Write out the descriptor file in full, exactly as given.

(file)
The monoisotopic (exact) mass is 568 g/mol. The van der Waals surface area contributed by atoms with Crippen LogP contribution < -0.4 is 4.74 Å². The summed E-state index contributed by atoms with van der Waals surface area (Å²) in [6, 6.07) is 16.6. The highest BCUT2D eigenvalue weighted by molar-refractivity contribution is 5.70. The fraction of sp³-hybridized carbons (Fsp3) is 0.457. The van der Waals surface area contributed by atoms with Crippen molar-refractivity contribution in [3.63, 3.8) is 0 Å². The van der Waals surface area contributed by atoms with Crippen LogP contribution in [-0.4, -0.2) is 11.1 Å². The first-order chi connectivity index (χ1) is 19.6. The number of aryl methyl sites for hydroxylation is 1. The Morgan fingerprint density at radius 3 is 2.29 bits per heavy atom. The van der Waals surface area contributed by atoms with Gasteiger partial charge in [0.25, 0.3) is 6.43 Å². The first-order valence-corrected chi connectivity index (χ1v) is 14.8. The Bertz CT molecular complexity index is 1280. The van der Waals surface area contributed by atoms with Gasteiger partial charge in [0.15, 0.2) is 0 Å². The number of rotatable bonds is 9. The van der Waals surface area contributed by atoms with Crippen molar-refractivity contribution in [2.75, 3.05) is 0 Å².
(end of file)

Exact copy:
The monoisotopic (exact) mass is 568 g/mol. The van der Waals surface area contributed by atoms with Crippen LogP contribution < -0.4 is 4.74 Å². The summed E-state index contributed by atoms with van der Waals surface area (Å²) in [6, 6.07) is 16.6. The highest BCUT2D eigenvalue weighted by molar-refractivity contribution is 5.70. The fraction of sp³-hybridized carbons (Fsp3) is 0.457. The van der Waals surface area contributed by atoms with Crippen molar-refractivity contribution in [3.63, 3.8) is 0 Å². The van der Waals surface area contributed by atoms with Crippen LogP contribution in [-0.4, -0.2) is 11.1 Å². The first-order chi connectivity index (χ1) is 19.6. The number of aryl methyl sites for hydroxylation is 1. The Morgan fingerprint density at radius 3 is 2.29 bits per heavy atom. The van der Waals surface area contributed by atoms with Gasteiger partial charge in [0.25, 0.3) is 6.43 Å². The first-order valence-corrected chi connectivity index (χ1v) is 14.8. The Bertz CT molecular complexity index is 1280. The van der Waals surface area contributed by atoms with Gasteiger partial charge in [0.15, 0.2) is 0 Å². The number of rotatable bonds is 9. The van der Waals surface area contributed by atoms with Crippen molar-refractivity contribution in [2.75, 3.05) is 0 Å².